Plant Selection
Optimum container size will vary according to the plants to be grown. Obviously a lettuce plant can be grown more successfully in a very small container than can a dwarf peach tree. The ultimate size of the plant being grown should be directly correlated with the size of the container used. The size of the container, plant size, container location and the choice of mix will determine the frequency of watering and intensity of cultural management. Obviously, a larger container with a greater quantity of potting mix will retain more water, fertilizer elements, etc. than a smaller container. However, the larger the container, the less portable.
The Large tubs can grow almost anything, but I would suggest the return on growing root crops may not be worth the effort.
Large Pots: Best suited for veggies and all herbs and flowers:
Top layer: Tomatoes; aubergine; peppers; chillie peppers; pepper dews; cucumber; spinach; broccoli; rosemary; and any of the list below as well.
All layers: Lettuces; basil; spinach; celery; bush beans; kohlrabi; marjoram; oreganum; parsley; parcell; chives; dill; rocket; sage; thyme; And no doubt more that I haven’t thought of!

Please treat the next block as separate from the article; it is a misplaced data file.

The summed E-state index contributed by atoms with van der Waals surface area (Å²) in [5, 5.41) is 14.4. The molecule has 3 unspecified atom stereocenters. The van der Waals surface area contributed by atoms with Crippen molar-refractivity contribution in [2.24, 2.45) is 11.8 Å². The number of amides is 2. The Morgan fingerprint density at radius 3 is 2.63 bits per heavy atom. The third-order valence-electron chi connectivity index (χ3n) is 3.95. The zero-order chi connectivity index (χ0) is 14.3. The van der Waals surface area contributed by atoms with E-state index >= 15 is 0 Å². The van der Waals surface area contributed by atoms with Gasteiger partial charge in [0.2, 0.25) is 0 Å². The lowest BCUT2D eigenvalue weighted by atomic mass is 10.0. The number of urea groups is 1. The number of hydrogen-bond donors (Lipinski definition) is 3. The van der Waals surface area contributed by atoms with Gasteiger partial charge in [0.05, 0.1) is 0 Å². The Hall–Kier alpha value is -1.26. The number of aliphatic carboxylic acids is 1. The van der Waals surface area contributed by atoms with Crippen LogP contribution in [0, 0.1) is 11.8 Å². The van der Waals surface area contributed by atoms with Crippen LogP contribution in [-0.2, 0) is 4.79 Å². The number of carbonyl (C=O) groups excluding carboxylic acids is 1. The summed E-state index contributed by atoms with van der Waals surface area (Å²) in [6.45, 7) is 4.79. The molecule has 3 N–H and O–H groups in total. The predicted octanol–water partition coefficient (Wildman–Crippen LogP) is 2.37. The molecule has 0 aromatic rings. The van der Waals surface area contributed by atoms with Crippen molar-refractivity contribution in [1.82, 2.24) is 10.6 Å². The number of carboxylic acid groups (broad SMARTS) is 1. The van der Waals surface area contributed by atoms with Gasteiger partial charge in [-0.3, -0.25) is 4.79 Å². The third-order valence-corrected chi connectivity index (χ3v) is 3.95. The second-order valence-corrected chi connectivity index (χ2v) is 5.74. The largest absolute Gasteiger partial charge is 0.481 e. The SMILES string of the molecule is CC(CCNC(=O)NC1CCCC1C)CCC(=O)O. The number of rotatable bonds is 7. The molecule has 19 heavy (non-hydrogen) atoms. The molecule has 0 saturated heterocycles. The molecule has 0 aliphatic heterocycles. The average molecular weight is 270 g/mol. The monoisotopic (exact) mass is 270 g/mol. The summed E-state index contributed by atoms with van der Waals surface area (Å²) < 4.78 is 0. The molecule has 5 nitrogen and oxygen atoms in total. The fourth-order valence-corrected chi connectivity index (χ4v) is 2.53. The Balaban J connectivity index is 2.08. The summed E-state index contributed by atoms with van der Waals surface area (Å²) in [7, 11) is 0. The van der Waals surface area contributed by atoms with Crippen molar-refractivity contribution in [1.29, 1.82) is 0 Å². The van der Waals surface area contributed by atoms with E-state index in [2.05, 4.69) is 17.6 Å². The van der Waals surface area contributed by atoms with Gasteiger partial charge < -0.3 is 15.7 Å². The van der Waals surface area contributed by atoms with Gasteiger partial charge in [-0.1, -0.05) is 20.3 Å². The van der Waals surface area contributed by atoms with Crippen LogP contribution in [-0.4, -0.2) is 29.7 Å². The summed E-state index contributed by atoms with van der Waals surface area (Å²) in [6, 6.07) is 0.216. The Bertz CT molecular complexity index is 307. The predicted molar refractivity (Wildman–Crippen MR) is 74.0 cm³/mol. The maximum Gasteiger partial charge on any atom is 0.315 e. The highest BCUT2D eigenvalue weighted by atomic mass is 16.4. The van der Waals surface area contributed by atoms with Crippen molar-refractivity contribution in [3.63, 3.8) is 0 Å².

All annuals as well as many smaller perennial flowering shrubs.
Spring bulbs are a winner!
Medium Pots: Best suited for all herbs and cut and grow salads:
All herbs, as listed for Large pots.
Lettuces; rocket and other “cut and grow” salads.
Annual and perennial flowers.
Spring bulbs.
Small Pots: best suited for Herbs although succulents and other drought resistant plants do very well because these pots  tend to dry out quickly and need regular attention. If you can place it in a well lit spot, but avoiding direct sun, your results will be 10 fold better.
Herbs such as parsley; rocket; chives;oreganum; marjoram;
Parcell; Strawberries. Succulents and cacti.
Annual flowers look stunning.
Vygies in the spring! Spectacular!
Wall Hanger set: best suited for :
Trailing perennial flowers and succulents
Annuals, especially vygies in the spring.
Salad plants such as lettuce and rocket.